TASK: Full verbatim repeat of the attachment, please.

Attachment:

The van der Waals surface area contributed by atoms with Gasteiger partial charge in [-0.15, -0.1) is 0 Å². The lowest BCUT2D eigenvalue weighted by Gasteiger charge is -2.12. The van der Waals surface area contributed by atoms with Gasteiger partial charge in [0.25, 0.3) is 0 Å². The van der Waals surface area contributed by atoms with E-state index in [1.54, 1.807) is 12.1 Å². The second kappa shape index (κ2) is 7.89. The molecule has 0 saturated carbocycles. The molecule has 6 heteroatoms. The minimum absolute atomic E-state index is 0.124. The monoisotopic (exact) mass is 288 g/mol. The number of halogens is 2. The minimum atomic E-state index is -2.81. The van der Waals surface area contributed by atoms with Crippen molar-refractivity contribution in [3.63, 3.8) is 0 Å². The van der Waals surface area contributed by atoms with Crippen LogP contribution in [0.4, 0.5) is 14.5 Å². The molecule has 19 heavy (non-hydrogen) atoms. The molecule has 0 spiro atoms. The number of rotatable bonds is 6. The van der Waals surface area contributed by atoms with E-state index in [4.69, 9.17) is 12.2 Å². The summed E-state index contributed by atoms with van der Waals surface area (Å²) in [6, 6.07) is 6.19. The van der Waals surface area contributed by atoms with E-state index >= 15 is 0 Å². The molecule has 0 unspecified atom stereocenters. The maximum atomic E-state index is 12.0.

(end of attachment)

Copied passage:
The van der Waals surface area contributed by atoms with Gasteiger partial charge in [-0.15, -0.1) is 0 Å². The lowest BCUT2D eigenvalue weighted by Gasteiger charge is -2.12. The van der Waals surface area contributed by atoms with Gasteiger partial charge in [0.25, 0.3) is 0 Å². The van der Waals surface area contributed by atoms with E-state index in [1.54, 1.807) is 12.1 Å². The second kappa shape index (κ2) is 7.89. The molecule has 0 saturated carbocycles. The molecule has 6 heteroatoms. The minimum absolute atomic E-state index is 0.124. The monoisotopic (exact) mass is 288 g/mol. The number of halogens is 2. The minimum atomic E-state index is -2.81. The van der Waals surface area contributed by atoms with Crippen molar-refractivity contribution in [3.63, 3.8) is 0 Å². The van der Waals surface area contributed by atoms with Crippen LogP contribution in [0.4, 0.5) is 14.5 Å². The molecule has 19 heavy (non-hydrogen) atoms. The molecule has 0 spiro atoms. The number of rotatable bonds is 6. The van der Waals surface area contributed by atoms with E-state index in [4.69, 9.17) is 12.2 Å². The summed E-state index contributed by atoms with van der Waals surface area (Å²) in [6, 6.07) is 6.19. The van der Waals surface area contributed by atoms with E-state index >= 15 is 0 Å². The molecule has 0 unspecified atom stereocenters. The maximum atomic E-state index is 12.0.